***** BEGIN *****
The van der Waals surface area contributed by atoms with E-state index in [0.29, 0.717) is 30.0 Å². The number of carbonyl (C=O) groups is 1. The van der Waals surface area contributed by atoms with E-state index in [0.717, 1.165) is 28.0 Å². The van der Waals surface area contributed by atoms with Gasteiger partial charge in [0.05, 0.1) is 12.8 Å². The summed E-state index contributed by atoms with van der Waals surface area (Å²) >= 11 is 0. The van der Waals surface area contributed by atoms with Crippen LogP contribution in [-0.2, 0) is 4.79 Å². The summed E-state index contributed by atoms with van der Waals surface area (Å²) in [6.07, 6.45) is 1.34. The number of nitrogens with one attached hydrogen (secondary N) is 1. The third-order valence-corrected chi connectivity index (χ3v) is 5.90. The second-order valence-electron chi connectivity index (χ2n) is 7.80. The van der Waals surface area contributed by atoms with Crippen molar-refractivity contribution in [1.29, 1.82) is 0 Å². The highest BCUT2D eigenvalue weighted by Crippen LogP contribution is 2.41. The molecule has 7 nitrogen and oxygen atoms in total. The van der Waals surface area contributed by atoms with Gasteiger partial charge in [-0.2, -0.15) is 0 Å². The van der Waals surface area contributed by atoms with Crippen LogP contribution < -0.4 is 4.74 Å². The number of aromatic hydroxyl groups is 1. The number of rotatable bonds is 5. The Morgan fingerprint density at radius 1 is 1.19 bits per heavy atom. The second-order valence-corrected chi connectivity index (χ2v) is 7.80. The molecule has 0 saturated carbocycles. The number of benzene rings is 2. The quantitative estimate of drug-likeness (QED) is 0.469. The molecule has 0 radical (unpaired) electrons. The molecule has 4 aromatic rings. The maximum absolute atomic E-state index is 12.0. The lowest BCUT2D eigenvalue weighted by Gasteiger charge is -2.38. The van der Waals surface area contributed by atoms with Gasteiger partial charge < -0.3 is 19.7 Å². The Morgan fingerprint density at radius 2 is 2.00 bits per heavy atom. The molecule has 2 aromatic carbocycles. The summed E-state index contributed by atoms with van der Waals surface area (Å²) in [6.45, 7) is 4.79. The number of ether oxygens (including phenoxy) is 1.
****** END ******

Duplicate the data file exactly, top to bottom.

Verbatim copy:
The van der Waals surface area contributed by atoms with E-state index in [0.29, 0.717) is 30.0 Å². The number of carbonyl (C=O) groups is 1. The van der Waals surface area contributed by atoms with E-state index in [0.717, 1.165) is 28.0 Å². The van der Waals surface area contributed by atoms with Gasteiger partial charge in [0.05, 0.1) is 12.8 Å². The summed E-state index contributed by atoms with van der Waals surface area (Å²) >= 11 is 0. The van der Waals surface area contributed by atoms with Crippen LogP contribution in [-0.2, 0) is 4.79 Å². The summed E-state index contributed by atoms with van der Waals surface area (Å²) in [6.07, 6.45) is 1.34. The number of nitrogens with one attached hydrogen (secondary N) is 1. The third-order valence-corrected chi connectivity index (χ3v) is 5.90. The second-order valence-electron chi connectivity index (χ2n) is 7.80. The van der Waals surface area contributed by atoms with Crippen molar-refractivity contribution in [1.29, 1.82) is 0 Å². The highest BCUT2D eigenvalue weighted by Crippen LogP contribution is 2.41. The molecule has 7 nitrogen and oxygen atoms in total. The van der Waals surface area contributed by atoms with Gasteiger partial charge in [-0.2, -0.15) is 0 Å². The van der Waals surface area contributed by atoms with Crippen LogP contribution < -0.4 is 4.74 Å². The number of aromatic hydroxyl groups is 1. The number of rotatable bonds is 5. The Morgan fingerprint density at radius 1 is 1.19 bits per heavy atom. The second-order valence-corrected chi connectivity index (χ2v) is 7.80. The molecule has 0 saturated carbocycles. The number of benzene rings is 2. The quantitative estimate of drug-likeness (QED) is 0.469. The molecule has 0 radical (unpaired) electrons. The molecule has 4 aromatic rings. The maximum absolute atomic E-state index is 12.0. The lowest BCUT2D eigenvalue weighted by Gasteiger charge is -2.38. The van der Waals surface area contributed by atoms with Gasteiger partial charge < -0.3 is 19.7 Å². The Morgan fingerprint density at radius 2 is 2.00 bits per heavy atom. The molecule has 2 aromatic carbocycles. The summed E-state index contributed by atoms with van der Waals surface area (Å²) in [6.45, 7) is 4.79. The number of ether oxygens (including phenoxy) is 1.